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August 12 – 17 , 2018, Dagstuhl Seminar 18331

Algorithmic Foundations of Programmable Matter


Spring Berman (Arizona State University – Tempe, US)
Sándor Fekete (TU Braunschweig, DE)
Matthew J. Patitz (University of Arkansas – Fayetteville, US)
Christian Scheideler (Universität Paderborn, DE)

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Generally speaking, the term “programmable matter” refers to any substance that can change its physical properties (shape, density, moduli, conductivity, optical properties, etc.) in a programmable fashion. The role of algorithmic foundations of programmable matter continues to grow in importance due to ongoing progress in a wide range of applications. Examples of cutting-edge application areas with a strong algorithmic flavor include self-assembling systems, in which chemical and biological substances such as DNA are designed to form predetermined shapes or carry out massively parallel computations; and swarm robotics, in which complex tasks are achieved through the local interactions of robots with highly limited individual capabilities, including micro- and nano-robots. Progress in these application areas has been achieved through close collaboration with algorithmic theoreticians, enabling the investigation of fundamental problems related to system geometry using methods from the field of computational geometry, and yielding techniques for decentralized computation from the field of distributed computing.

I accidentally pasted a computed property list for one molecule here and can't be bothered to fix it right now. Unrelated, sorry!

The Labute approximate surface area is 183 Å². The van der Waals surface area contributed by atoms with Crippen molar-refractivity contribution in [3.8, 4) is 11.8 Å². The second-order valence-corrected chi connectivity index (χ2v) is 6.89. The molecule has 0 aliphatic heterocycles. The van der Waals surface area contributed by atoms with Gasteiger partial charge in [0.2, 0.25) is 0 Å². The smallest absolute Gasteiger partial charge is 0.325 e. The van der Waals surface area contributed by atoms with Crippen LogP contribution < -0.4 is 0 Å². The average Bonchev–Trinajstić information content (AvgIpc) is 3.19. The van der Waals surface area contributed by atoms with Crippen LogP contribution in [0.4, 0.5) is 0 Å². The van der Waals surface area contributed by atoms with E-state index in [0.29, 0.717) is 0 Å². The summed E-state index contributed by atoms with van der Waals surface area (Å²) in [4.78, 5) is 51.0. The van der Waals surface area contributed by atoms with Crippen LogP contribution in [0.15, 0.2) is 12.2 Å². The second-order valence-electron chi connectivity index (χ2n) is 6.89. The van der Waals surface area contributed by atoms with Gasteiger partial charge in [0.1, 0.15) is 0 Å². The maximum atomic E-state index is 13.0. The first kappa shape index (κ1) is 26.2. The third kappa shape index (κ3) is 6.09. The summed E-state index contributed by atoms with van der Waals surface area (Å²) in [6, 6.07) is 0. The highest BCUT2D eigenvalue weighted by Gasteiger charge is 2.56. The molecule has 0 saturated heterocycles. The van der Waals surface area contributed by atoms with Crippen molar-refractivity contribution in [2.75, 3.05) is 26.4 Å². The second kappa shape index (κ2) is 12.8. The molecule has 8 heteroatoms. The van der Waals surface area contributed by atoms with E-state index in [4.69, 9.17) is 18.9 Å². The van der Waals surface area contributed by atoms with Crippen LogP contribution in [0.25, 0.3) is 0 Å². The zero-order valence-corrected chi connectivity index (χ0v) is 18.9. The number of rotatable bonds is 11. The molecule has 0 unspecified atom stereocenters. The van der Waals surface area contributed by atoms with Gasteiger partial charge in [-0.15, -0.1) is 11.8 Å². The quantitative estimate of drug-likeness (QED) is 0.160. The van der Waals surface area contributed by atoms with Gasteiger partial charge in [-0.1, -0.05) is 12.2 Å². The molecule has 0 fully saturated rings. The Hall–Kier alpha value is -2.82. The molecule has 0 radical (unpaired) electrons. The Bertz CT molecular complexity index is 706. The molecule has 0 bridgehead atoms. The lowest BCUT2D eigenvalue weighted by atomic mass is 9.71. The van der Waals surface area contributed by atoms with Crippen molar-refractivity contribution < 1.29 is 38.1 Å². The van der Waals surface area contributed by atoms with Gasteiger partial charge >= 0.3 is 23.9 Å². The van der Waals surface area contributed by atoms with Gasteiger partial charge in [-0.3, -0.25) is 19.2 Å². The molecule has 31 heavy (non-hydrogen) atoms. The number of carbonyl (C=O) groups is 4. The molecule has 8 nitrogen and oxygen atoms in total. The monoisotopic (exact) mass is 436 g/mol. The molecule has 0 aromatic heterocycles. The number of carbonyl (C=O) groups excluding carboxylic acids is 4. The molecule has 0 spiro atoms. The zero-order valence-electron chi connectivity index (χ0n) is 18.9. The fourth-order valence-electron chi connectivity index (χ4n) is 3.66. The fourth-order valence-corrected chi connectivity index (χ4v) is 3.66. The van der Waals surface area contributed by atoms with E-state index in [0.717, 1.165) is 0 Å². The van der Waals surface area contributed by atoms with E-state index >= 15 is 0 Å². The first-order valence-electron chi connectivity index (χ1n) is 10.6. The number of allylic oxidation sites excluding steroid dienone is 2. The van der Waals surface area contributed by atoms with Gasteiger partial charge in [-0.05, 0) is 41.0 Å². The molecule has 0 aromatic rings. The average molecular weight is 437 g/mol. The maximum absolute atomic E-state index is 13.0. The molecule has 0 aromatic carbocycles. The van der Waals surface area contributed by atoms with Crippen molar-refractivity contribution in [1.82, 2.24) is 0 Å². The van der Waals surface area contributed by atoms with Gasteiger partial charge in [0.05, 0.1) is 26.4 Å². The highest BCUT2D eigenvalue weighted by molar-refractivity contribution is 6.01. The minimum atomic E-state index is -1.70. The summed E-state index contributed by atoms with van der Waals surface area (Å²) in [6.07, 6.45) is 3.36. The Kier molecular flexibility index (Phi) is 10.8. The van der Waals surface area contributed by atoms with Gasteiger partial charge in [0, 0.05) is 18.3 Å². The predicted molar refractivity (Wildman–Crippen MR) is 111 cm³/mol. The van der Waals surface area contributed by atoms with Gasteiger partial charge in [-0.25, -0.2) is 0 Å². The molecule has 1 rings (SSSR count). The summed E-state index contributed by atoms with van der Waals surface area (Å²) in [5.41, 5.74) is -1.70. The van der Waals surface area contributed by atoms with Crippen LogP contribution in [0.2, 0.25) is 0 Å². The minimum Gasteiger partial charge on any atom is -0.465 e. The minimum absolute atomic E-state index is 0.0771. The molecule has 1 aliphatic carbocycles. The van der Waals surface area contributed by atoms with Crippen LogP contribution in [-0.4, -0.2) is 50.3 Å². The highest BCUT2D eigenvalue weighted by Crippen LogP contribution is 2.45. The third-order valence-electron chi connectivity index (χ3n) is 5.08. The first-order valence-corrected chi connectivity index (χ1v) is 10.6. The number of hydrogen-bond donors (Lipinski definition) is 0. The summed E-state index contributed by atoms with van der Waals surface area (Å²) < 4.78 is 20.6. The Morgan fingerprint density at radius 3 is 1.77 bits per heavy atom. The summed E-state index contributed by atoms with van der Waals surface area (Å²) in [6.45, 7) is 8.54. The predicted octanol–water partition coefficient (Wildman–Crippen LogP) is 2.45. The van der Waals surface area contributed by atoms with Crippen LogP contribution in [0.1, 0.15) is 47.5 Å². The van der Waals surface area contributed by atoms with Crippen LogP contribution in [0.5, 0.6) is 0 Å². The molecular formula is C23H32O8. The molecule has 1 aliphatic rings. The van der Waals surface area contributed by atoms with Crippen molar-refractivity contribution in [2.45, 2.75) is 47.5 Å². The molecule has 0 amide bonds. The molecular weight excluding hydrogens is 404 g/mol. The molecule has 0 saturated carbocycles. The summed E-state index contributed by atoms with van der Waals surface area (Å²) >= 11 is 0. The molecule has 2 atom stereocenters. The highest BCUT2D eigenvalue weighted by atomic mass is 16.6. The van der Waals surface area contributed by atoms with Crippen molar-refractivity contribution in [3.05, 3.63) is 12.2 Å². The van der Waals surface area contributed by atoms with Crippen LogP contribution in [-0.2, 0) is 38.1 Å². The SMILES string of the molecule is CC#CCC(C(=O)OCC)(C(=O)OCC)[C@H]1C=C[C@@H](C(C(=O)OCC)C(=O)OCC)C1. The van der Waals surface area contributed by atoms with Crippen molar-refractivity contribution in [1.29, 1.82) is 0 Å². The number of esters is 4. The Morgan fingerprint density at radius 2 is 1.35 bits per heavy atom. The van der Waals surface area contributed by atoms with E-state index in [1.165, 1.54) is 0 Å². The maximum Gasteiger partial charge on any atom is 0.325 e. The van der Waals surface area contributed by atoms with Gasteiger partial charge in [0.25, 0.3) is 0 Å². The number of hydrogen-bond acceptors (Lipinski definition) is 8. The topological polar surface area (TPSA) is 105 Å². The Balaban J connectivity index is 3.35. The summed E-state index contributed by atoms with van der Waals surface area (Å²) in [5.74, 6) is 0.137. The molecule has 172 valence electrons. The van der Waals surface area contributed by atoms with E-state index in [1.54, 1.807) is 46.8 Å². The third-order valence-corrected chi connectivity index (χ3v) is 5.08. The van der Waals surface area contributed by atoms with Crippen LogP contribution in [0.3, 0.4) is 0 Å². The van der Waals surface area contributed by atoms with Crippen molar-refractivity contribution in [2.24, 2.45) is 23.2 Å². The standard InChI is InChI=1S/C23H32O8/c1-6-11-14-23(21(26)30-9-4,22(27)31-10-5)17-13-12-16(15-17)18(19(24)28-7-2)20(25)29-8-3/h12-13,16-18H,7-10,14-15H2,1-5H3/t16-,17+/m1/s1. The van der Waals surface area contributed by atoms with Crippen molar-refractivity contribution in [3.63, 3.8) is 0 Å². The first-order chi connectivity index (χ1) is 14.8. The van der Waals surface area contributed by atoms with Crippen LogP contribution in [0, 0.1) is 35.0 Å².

A previous Dagstuhl Seminar (16271, Algorithmic Foundations of Programmable Matter) has laid the foundations for further progress by bringing together experts from different fields and focusing on expert surveys and breakout groups. In this Dagstuhl Seminar, we plan to build on the success of the previous seminar by expanding its focus on particular challenges that arise from the application areas of programmable matter. This will be achieved by supplying participants with detailed briefing material, and by providing more space for smaller group sessions in which specific problems will be addressed. For this purpose, we intend to bring together a combination of established experts from DNA computing, swarm robotics, computational geometry, and distributed computing. On the senior level, we are inviting leading authorities who are established in more than one of the mentioned topics; on the junior level, we have identified a good selection of highly talented scientists who will be able to advance the field by specific contributions.

  Creative Commons BY 3.0 DE
  Spring Berman, Sándor Fekete, Matthew J. Patitz, and Christian Scheideler

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